“I think the benefit of me working for the private side is that I know what it means to bring it to the bottom line,” Gilliam says. “I know that it’s important to make a profit, but also I was taught that you’ve got to make sure you give value for what you’re doing.
“So you’re charging a fee for your services and you don’t get renewals and you don’t get repeat business unless you give value to it.
“So that in itself, I mean, it makes you think a little bit differently. And on the public side it relates to the private side, too. You’re serving the public. And so every taxpayer regardless, every taxpayer is your customer. And whether they are riding or not, they are still your customer.”
Gilliam says it’s this balance between making a profit and providing a valued service to the riders. As he pointed out to me, while not every customer is right, most don’t complain to you unless there’s a reason. But that has to be balanced against maintaining the budget.
“You have to figure out ways to constantly be trying to satisfy the customer but on the other side you’ve got a budget. But many times on the public side that budget can be amended and there is a little bit more flexibility. It’s not like a sin if you go over the budget in many cases,” Gilliam says.
“On the private side it sort of is a sin if you’re going to go over the budget.”
Gilliam says a blend of experience helps, with people switching from either side having trouble on the opposite. A person moving from the public to the private may have trouble hitting that bottom line, while a person moving from the private to the public may attempt to do more with less to be budget conscious, both with less than stellar results for the agency.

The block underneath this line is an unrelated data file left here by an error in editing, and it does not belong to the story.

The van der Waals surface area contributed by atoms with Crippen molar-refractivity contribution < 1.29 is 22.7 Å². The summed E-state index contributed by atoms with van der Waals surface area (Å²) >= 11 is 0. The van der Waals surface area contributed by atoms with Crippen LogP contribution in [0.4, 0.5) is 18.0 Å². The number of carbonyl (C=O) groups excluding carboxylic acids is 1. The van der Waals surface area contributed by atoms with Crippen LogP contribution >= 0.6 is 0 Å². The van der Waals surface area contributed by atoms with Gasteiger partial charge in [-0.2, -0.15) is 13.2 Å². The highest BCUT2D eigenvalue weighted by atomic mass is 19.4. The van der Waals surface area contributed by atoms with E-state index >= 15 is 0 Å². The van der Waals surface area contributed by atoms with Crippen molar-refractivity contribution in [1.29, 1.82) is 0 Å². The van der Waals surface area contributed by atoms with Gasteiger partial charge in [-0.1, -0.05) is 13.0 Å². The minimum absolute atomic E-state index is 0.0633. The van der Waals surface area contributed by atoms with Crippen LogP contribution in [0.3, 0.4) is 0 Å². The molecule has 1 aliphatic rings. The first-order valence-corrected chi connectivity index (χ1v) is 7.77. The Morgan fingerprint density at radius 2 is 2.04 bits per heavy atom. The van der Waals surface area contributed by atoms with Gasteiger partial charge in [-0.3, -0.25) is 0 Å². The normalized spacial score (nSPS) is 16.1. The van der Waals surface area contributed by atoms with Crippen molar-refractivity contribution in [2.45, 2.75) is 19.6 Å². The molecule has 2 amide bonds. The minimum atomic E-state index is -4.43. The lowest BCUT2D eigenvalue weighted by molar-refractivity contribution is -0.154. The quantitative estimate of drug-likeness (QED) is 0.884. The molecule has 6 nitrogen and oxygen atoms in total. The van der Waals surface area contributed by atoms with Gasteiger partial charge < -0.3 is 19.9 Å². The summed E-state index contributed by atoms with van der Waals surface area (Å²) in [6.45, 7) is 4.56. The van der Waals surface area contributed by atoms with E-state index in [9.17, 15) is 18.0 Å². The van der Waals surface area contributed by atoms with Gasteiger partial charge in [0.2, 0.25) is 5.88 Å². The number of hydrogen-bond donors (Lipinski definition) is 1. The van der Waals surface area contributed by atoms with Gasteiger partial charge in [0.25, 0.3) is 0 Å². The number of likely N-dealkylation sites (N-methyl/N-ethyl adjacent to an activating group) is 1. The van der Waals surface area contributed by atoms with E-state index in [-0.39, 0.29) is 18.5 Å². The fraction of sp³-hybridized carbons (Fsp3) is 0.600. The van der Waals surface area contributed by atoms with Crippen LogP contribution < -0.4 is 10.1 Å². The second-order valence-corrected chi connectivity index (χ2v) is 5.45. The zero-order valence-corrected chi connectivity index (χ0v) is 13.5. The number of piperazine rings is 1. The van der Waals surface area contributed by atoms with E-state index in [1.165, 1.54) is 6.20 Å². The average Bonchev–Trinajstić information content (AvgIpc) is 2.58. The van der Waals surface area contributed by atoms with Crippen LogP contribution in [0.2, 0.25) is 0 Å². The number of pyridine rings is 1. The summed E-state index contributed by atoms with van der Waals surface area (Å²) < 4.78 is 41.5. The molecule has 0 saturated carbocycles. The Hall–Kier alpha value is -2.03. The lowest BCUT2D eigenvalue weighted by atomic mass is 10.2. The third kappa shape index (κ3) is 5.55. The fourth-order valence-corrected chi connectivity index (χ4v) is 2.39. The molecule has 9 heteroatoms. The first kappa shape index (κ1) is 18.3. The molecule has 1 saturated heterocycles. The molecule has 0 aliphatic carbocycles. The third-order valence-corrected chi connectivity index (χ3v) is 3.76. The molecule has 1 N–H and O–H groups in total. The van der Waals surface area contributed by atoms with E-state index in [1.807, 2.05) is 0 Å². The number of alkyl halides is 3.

“It’s sort of an art in one way, working in both arenas, but it’s ... I mean it’s not that complex, but ... everybody can’t do it,” Gilliam says.
“Everybody can’t be a bus driver either or a mechanic. Some people try and some people decide early on that they’re not cut out for bus driver or mechanic and then you have folks who continue to try and continue to screw up.”
The transit industry is unique from other businesses in a lot of ways. One of them is the relationship between OEMs and agencies. Fred Gilliam has the catbird seat so to speak in this relationship having worked for both in his long transit career. What has that given him? An insight and appreciation into both aspects of the business.
“It made me appreciate as much as anything, what the manufacturers go through in trying to sell,” Gilliam says about his time working for Chance Coach.
“It opened my eyes in the sense that there are times when people are making sales calls, they don’t always get in to see who the key decision makers are. I didn’t experience that but what I was told by some of the same folks I visited, had it not been me, if it had just been someone else, they probably wouldn’t have given me the same courtesy. That made me aware of that and it also told me that I had at least earned the trust and respect of the individuals I was dealing with and I was very grateful for that.
“But it also made me aware of the manufacturing issues. There’s a lot of time, money and effort put into each bid. Just trying to do your homework and trying to understand what the solicitation is.”
Gilliam says there is a tremendous amount of anxiety in making sure a bus manufacturer has a sufficient amount of backlog in orders to keep the plant going, not only in making sure it has the correct amount of raw materials, but also in the number of changes agencies request.
“Each vehicle was sort of custom made if you will for that individual,” Gilliam says.
“When it required engineering changes, our engineering department was very serious about making sure it was properly vetted and calibrated and calculated and whatever, because we were assuming a 12-year life primarily for that and making sure that the liability was not going to increase and therefore causing our insurance to go up and just all kinds of things.